Over the past 12 months, drastic changes have taken place in kitchens across the country. Worktops have doubled up as work stations and dining tables as classrooms, only for everything to be swept aside in the evening for further transformations of a culinary kind to take place; the kitchen has become a social hub (both in real life and via our laptop cameras), and the food we make has become a way to travel a world that is currently out of reach.

It has been no different for the country’s top chefs and food writers, either – as the poignant accounts shared across these pages will attest.

When it came to cooking, “2020 was the year of convenience,” admits cookbook author Sabrina Ghayour. Limited supermarket trips meant she had to think on her feet, resulting in unexpected meals.

For Michelin-starred chef Michel Roux Jr, lockdown was about getting back to basics and celebrating the life of his father, Albert Roux, who died in January.

Hélène Darroze, who recently won her third Michelin star, used her time to cook her way back to her favourite family holiday, while chef Sat Bains delved into the archives of his childhood favourite family meals. And for cookbook author Skye McAlpine? It was cake that made life feel better.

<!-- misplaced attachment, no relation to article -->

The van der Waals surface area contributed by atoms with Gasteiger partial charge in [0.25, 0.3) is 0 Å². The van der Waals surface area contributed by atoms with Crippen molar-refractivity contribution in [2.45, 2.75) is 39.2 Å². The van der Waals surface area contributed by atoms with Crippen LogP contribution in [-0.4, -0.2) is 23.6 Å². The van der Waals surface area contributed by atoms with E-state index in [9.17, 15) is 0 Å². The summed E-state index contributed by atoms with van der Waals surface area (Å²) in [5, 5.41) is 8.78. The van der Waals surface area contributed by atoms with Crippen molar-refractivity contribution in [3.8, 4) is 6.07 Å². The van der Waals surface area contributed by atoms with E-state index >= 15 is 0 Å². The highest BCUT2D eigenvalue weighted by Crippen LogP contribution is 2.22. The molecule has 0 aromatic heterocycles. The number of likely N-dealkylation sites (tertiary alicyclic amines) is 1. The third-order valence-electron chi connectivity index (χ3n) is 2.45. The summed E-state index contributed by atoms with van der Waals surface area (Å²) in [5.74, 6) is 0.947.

Here they each share the recipe that has helped them stay sane during a year of lockdown.

Sabrina Ghayour

Cookbook author

“For me, 2020 was the year of convenience,” says cookbook author Sabrina Ghayour, whose lockdown has been made particularly hectic by the decision to move in not only with her mother, but her fiancé and his two sons. “Everything had to be make-do, quick and easy, crowd-pleasing and comforting all at once.”

Living in Yorkshire, 20 miles from the nearest supermarket, Ghayour has embraced the freedom that comes with being faced with having to make the contents of her freezer and store-cupboard into supper.

“I’ve learned not to be so precious with ingredients,” she admits. “I’ve always had a laid-back approach to cooking, but this year I took it up a notch.

“I’ve started rifling through jams, chutneys and sauces you probably wouldn’t use in everyday cooking, in a mission to ramp up flavour. You wouldn’t imagine the number of uses I’ve found for marmalade!

“Food snobbery has gone out the window. Us cooks are so spoiled for ingredients from far and wide that we become quite arrogant about them. I used to think, ‘I’d never use dried parsley’ – now it’s a staple ingredient. Tomato purée, curry powder and brown sauce have all had their airtime, boosting flavour when I simply can’t be bothered.”

And her tepsi kebab, a recipe from her most recent book, has provided the perfect base for experimenting. “It’s faithful, economical and ridiculously easy. I can’t stop making it, changing it up a bit each time.”

Simply by Sabrina Ghayour (Mitchell Beazley, £20) is out now. Order a copy from books.telegraph.co.uk.